All shares, including those held by promoters, the government, or other private parties as well as those that are publicly traded, are multiplied by the stock price to determine a company's overall market capitalization. However, we do not include shares held by promoters, trusts that are aligned with promoters (such as family endowment trusts or employee welfare trusts), or the government (in the case of PSUs) in the free-float market capitalization. To calculate a company's free-float market capitalization, we only take into account the shares that are owned and traded by the general public and multiply those by the share price.
Free float market capitalization formula:
Free Float = Outstanding Shares-Restricted Shares-Closely Held Shares, and Free Float Adjusted Market Capitalization = Outstanding Shares-Restricted Shares-Closely Held Shares. Free Float Adjusted Market Capitalization is calculated as follows: (Existing Shares - Restricted Shares) * Market Share Price. Assume that out of the 60,000 publicly traded shares of business XYZ, 40,000 are held by the promoters and their families. Each stock's market price is 50 rupees. The market capitalization would now be Rs. 50 lakh. However, the company's free-float market cap is Rs. 30 lakh. In the event of businesses with sizable promoter interests, there would be a more obvious distinction between total market cap and free-float market cap.
The following equation can be used to get the free float market capitalization:
Total Outstanding Shares - Shares Not Available for Trading by Public = Free Float Market Capitalization.
Example of Free Float Market Capitalization
Consider a business that has a total of 5,00,000 shares, of which the promoters own 50,000, group companies 40,000, and the government 10,000. Currently, the stock is trading at Rs. 100.
If you multiply Rs. 5,000 by 100, the market value of the company is Rs. 5,000,000,000. The market capitalization of its free float, however, is Rs. 4,000,000 (5,000,000 - 50,000 - 40,000 - 10,000) * 100. There were only 4,000,000 shares available for trading, which is the cause.
The free float system only takes into account shares or equities that are currently traded. This method is more useful for determining an enterprise's underlying value, investment risk, and growth potential than the total market capitalization.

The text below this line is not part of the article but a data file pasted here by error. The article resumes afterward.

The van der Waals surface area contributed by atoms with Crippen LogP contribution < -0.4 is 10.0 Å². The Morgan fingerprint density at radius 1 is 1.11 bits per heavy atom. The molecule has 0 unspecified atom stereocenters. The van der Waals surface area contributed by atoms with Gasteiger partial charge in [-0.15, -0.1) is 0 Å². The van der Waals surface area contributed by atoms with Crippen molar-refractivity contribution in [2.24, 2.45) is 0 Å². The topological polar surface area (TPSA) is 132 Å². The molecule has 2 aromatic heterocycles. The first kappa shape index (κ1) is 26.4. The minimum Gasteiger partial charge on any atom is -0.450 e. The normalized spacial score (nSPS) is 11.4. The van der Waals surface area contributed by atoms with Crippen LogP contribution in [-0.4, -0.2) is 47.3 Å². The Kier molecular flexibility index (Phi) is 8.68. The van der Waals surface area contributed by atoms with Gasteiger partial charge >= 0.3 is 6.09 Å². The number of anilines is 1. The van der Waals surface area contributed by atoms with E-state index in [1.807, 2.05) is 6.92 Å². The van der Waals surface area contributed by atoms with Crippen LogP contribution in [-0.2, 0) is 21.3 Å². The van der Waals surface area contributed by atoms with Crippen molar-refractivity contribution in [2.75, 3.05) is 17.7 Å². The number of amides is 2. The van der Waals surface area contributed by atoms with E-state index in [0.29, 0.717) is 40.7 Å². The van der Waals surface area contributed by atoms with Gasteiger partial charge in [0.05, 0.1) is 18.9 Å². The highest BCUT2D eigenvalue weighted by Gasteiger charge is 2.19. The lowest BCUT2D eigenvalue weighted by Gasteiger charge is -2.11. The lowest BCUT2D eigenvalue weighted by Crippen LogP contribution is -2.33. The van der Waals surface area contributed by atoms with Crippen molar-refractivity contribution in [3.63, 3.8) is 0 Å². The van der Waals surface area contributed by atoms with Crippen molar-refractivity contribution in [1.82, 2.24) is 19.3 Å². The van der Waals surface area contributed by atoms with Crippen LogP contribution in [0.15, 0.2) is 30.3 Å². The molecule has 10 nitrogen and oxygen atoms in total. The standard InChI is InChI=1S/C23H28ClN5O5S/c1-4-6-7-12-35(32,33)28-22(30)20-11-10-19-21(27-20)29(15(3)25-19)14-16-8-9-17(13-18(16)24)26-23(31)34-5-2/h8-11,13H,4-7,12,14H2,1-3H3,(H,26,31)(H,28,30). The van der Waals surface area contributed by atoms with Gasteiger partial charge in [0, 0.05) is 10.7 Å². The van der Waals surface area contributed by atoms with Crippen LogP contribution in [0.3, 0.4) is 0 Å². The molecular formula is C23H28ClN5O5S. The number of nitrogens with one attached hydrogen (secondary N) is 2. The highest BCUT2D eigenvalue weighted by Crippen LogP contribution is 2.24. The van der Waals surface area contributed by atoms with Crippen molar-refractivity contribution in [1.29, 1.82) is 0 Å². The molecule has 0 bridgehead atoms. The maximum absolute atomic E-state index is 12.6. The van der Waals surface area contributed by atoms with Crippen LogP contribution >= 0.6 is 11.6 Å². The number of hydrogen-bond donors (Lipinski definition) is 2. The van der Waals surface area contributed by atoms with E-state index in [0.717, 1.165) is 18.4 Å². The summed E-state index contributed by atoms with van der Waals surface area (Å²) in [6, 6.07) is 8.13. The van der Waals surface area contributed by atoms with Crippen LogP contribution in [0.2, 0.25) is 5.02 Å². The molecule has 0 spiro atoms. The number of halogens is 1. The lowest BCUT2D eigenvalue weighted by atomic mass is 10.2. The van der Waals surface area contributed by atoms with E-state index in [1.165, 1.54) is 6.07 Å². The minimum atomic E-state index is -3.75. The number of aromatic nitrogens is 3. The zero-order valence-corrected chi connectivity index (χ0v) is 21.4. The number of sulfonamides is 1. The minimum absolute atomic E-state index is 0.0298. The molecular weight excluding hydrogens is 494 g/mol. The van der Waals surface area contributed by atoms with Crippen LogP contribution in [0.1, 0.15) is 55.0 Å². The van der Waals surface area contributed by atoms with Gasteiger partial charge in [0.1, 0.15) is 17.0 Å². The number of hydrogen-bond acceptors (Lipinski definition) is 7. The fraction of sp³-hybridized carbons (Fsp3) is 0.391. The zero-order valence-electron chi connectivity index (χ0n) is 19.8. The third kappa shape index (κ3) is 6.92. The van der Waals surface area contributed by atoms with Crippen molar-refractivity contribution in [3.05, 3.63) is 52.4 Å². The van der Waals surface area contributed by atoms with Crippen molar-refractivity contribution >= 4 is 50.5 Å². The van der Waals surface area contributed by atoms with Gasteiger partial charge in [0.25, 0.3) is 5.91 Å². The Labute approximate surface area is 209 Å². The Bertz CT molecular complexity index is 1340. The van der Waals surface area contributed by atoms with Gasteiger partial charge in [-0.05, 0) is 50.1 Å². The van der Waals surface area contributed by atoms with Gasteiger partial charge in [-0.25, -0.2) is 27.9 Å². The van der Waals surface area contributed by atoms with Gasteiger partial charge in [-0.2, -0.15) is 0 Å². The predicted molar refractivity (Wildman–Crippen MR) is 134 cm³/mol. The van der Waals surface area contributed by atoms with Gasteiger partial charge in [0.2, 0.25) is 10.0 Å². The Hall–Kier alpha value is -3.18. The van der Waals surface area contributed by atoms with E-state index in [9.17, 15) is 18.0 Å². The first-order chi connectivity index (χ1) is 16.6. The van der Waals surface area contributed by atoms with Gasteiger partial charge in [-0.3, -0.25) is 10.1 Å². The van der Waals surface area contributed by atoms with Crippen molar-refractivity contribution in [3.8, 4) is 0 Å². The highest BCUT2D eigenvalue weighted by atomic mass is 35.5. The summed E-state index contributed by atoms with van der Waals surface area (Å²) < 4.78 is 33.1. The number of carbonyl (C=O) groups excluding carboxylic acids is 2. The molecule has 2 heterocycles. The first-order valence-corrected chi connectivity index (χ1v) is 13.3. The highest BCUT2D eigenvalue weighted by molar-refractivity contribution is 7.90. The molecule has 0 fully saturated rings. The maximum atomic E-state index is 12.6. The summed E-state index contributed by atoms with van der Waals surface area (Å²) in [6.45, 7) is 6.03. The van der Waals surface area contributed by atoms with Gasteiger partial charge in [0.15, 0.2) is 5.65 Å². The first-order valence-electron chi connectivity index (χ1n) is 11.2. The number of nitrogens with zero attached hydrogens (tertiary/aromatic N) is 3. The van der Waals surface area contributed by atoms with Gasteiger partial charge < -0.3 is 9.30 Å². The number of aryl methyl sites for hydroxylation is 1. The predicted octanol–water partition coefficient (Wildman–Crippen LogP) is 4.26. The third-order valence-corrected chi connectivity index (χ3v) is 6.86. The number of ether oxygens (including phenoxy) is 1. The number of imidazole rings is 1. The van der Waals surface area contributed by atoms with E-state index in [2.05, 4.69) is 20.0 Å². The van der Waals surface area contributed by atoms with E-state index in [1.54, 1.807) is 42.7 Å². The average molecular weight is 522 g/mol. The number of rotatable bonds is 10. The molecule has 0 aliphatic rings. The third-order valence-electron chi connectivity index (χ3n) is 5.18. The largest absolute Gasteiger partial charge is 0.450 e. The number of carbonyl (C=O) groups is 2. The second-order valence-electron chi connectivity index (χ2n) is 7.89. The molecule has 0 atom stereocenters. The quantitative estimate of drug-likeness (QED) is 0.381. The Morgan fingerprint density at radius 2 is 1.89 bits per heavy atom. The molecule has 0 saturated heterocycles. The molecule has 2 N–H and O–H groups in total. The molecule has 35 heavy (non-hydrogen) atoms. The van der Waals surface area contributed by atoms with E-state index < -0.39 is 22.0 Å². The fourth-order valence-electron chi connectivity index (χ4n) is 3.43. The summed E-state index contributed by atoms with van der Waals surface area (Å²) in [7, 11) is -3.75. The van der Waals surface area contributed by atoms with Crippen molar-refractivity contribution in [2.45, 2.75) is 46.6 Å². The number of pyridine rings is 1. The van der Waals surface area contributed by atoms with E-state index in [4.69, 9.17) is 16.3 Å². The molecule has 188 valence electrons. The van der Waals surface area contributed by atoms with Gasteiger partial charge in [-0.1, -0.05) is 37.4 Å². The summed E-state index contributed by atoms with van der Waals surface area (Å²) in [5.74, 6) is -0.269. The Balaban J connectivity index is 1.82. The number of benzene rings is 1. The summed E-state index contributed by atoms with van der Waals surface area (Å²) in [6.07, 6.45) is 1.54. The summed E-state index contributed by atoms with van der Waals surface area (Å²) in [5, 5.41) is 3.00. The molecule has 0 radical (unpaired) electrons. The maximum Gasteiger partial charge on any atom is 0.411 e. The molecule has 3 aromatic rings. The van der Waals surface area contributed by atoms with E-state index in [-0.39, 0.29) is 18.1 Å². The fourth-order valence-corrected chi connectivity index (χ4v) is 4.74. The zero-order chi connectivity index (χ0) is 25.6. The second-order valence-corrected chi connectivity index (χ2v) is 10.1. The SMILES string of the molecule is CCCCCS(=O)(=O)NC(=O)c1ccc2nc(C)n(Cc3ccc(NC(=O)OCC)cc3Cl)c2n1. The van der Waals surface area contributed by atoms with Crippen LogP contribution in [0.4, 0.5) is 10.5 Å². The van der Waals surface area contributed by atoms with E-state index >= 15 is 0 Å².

An index that just takes into account free-float market capitalization more properly reflects the real market dynamics. By avoiding the concentration of the top companies with a lower free float market cap, the index avoids this problem.
A free float market cap provides for a wide variety of indexing. Additionally, it lessens the emphasis that traders and investors place on businesses that have large market caps but little free float.
The National Stock Exchange and Bombay Stock Exchange in India employ free-float market capitalization to determine index value in one of its most significant applications. The total free-float market capitalization of all the listed firms makes up this amount. This means that a company with a higher free-float component will also have a higher market weight in the index.
The free float's size is inversely correlated with stock price volatility. Higher float denotes a plentiful supply of stocks and a lower likelihood of price manipulation by traders. A smaller float size, however, suggests that the controlling owners have a bigger impact on stock prices. And for this reason, before deciding to buy, investors are also considering the company's free float.
Market capitalization gives details on how much a company's shares are worth in the open market. The free-float market capitalization indicates the number of shares that the public may exchange and their impact on the share price. It is crucial to choose equities after looking at the free float market cap.
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Free Float Stocks are calculated as follows: Total Shares Outstanding - Total Shares Restricted from Trading.
A negative float, which is most usually brought on by delays in preceding action, is one where the activity must begin before the prior ones are finished in order to meet the intended end date of completion.
One of the crucial considerations when choosing a stock is the free float. Institutional investors are usually interested in a small free float. This is due to the higher volatility of a large float compared to a small float.
A key distinction between a free-float market cap and a market cap is that the total number of outstanding shares is taken into consideration by the overall market cap. In contrast, not all shares made accessible to the public for trading are taken into account in the free-floating market cap.
The free float ratio can have two effects on stock prices. If the free float ratio is poor, investors will first steer clear of that business. Second, the lower number of shares on the market as a result of the reduced float ratio may make it difficult for this stock to retain liquidity in the capital markets.
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